'I have type 1 diabetes and it isn't because of my diet or weight'

Lydia in a bar

With the WHO reporting a fourfold increase in the number of people living with diabetes since 1980, the role poor diet and lack of exercise has in causing the condition is back in focus.

Despite eating well and playing hockey, 19-year-old Lydia Parkhurst has type 1 diabetes.

"It isn't about diet," she explains.

"Type 1 diabetes is an autoimmune disease where your pancreas stops working properly."

BBC Advice has more help and information about diabetes.

Because her pancreas no longer produces insulin, Lydia has to monitor her blood sugar levels throughout the day, and make sure enough insulin is being injected into her body.

Type 2 diabetes is mainly driving the increase reported by the WHO and this is caused by a variety of factors, which can include obesity.

Not all countries in the world have the resources to do the tests which are required to distinguish between type 1 and type 2, which is why global estimates for them as distinct conditions "do not exist", according to the WHO.

"It's important to make the distinction between the two because type 1 is not due to lifestyle choices," says Dr Peter Hindmarsh, a specialist in childhood and juvenile diabetes from University College London Hospitals.

"This is a condition which we don't really know the cause of but it's where the body turns against itself and destroys the insulin-producing cells."

If diabetes isn't cared for properly it can cause a variety of problems, such as damage to eyesight or kidney function.

And if Lydia's blood sugar levels fall too low she could end up in a diabetic coma.

Device pricking a finger
Image caption People have objected to images like this because the usual advice is to use the side of the finger for prick tests

According to JDRF, the charity dedicated to type 1 diabetes research, about 400,000 people in the UK live with condition.

Lydia says she gets frustrated when the media and celebrities blame an unhealthy lifestyle for the rise in diabetes.

"I think the stigma around type 2 is really bad as well," she says.

"My grandad got type 2 from a secondary illness. It had nothing to do with his weight.

"That's the same thing that happens with type 1 - people think it's down to the way we eat and that we haven't exercised and that's not true."

Not all cases of type 2 diabetes are linked to lifestyle factors, according to JDRF and, like type 1, there is a significant genetic factor in developing the condition.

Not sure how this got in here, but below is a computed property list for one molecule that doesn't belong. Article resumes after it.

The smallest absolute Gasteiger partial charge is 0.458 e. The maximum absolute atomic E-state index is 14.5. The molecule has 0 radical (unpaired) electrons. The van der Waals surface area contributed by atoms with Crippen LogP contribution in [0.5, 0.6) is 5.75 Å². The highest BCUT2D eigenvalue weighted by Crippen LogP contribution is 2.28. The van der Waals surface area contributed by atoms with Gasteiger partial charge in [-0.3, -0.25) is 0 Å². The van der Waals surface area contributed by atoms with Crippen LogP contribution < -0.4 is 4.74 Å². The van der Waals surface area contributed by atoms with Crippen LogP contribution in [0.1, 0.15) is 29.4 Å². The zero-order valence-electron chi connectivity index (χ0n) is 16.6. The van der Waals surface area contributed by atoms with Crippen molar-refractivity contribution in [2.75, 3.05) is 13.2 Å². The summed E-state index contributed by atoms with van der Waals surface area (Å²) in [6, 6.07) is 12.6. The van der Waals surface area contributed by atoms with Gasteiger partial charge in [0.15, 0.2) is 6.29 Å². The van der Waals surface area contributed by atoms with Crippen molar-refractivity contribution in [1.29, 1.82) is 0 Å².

It is not just stigma about lifestyle which the diabetes community finds frustrating - it's also the statistics quoted about life expectancy.

"There was - and still is - quoted a 23 year reduction in lifespan," says Dr Hindmarsh.

"That was based on a lot of old data."

Newer studies reported recently suggest the difference in life expectancy for people with type 1 compared to the general population is 12.2 years.

But according to JDRF these headlines "obscure" the fact new treatment options have closed the gap.

Dr Hindmarsh says those with well-managed type 1 diabetes can expect a comparable life expectancy to those without the condition.

Diabetes medicine and equipment next to a pink handbag
Image caption This is some of what Lydia must carry every day to manage her diabetes

Type 1 diabetes means Lydia, a geography student, "never" leaves the house without her handbag.

Along with keys and a phone, it also contains the devices which keep her alive. One controls the amount of insulin going into her body, another reads her blood sugar levels.

Lydia also carries testing strips, a vial of insulin, a needle to prick her finger, glucose tablets and a spare insulin pump for her arm.

"I know quite a few of my type 1 friends who are men have a manbag," she says. "You've always got to think of your health first."

When she wears just a T-shirt, the pump and the sensor are visible - one on each arm. The pump is the size of a strawberry, while the sensor is the size of a 2p coin.

These plastic devices are what keep Lydia alive. She's got so used to them, she mostly forgets they are there, sometimes knocking them on the door frame.

"It's happened once or twice where somebody's passed by and said, 'That's disgusting, that's awful,'" she says.

"You just have to ignore them though, because at the end of the day, they're not the one living with it."

People think it's down to the way we eat and that we haven't exercised and that's not true
Lydia Parkhurst

The sensor which measures her blood sugar is not available on the NHS. Lydia spends about £100 a month paying for that herself.

She still has to do a finger prick test once or twice a day to check her blood sugar levels. Before she got the sensor she had to do this at least every couple of hours.

A small proportion of children and young people - somewhere between 500 and 800 at present in the UK - who are diagnosed with diabetes, have type 2.

"We've certainly not hit the proportions which are present in the United States," says Dr Hindmarsh.

"It's probably a slightly different condition to the one which evolves in adults, but if you're presenting with the features of type 2 diabetes as a child or young person, then things have gone pretty awry," he adds.

"There is a considerable social stigma associated with type 2 diabetes," #GBDOC, a diabetes support organisation, tells Newsbeat.

"Many of our community have come forward in the past to talk publicly talk about the condition only to be mocked, ridiculed and targeted through social media for 'bringing it on themselves.'"

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